STRATEGY 2: Be sure the writing is detailed and specific. This can increase your chances of proving the idea is a protectable property interest. For example, if you write a proposal for a unique and original television show, be sure to fully describe the characters, budget, and script dialogue rather than briefly discussing the concept of the show.

STRATEGY 3: Avoid volunteering ideas. In one famous case a homemaker mailed an unsolicited cheesecake recipe to a baking company. The recipe was used and became a popular moneymaker. Although the woman sued the company for damages, she lost. The court ruled that no recovery was obtainable because the homemaker voluntarily gave her idea to the company. The lesson to be learned from this case is clear. Since employers generally have no obligation to compensate employees for ideas, inventions, or suggestions that are conveyed voluntarily, think twice before doing this, particularly if company policy states that there is no obligation to pay anything if the idea is used, or that any payments made will be purely discretionary (i.e., not linked to any predetermined formula such as a percentage of specific company savings, revenue, or profits generated from the idea).

STRATEGY 4: Avoid signing any agreement or contract with work-for-hire provisions. Some companies request job applicants and employees to sign agreements stating that all inventions authored or conceived by the employee belong to the employer. Avoid this whenever possible.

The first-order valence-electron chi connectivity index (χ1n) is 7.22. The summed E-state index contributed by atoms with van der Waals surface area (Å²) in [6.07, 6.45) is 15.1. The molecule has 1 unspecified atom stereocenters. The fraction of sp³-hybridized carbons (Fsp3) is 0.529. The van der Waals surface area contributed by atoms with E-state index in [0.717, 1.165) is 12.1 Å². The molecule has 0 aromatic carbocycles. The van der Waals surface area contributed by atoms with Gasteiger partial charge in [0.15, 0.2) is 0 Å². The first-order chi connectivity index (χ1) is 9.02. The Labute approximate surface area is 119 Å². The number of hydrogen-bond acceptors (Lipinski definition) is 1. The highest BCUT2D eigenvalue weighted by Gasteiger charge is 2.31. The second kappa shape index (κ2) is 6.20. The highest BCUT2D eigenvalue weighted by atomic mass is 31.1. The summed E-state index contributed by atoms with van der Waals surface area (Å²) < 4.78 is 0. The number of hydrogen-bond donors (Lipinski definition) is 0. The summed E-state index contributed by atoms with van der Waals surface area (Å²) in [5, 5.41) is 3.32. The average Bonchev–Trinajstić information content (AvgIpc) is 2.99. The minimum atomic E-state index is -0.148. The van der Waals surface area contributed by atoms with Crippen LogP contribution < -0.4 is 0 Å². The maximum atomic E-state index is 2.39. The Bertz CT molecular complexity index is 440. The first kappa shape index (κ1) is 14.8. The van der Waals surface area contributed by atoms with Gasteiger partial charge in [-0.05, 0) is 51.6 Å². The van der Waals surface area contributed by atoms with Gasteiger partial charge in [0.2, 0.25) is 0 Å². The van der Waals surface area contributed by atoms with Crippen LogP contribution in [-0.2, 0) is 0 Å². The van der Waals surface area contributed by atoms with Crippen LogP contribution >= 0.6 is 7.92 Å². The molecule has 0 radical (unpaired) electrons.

STRATEGY 5: Negotiate a predetermined method of compensation and articulate your understanding in writing. For example, the agreement should mention the type of idea being conveyed and the manner of compensation for its use, and should stipulate that the employer will maintain the confidentiality of the idea and will not disclose, assign, or transfer the idea or its value to anyone else without your consent. The sample agreement below illustrates these points in greater detail. If compensation is difficult to ascertain at the time the acknowledgment is negotiated, the agreement can state that the employee will be compensated in a manner mutually agreed upon by the parties and that the idea will remain the property of the employee or individual until such formula is determined.

For a full depth analysis on this topic and many more, visit to purchase “The Employee Rights Handbook” today!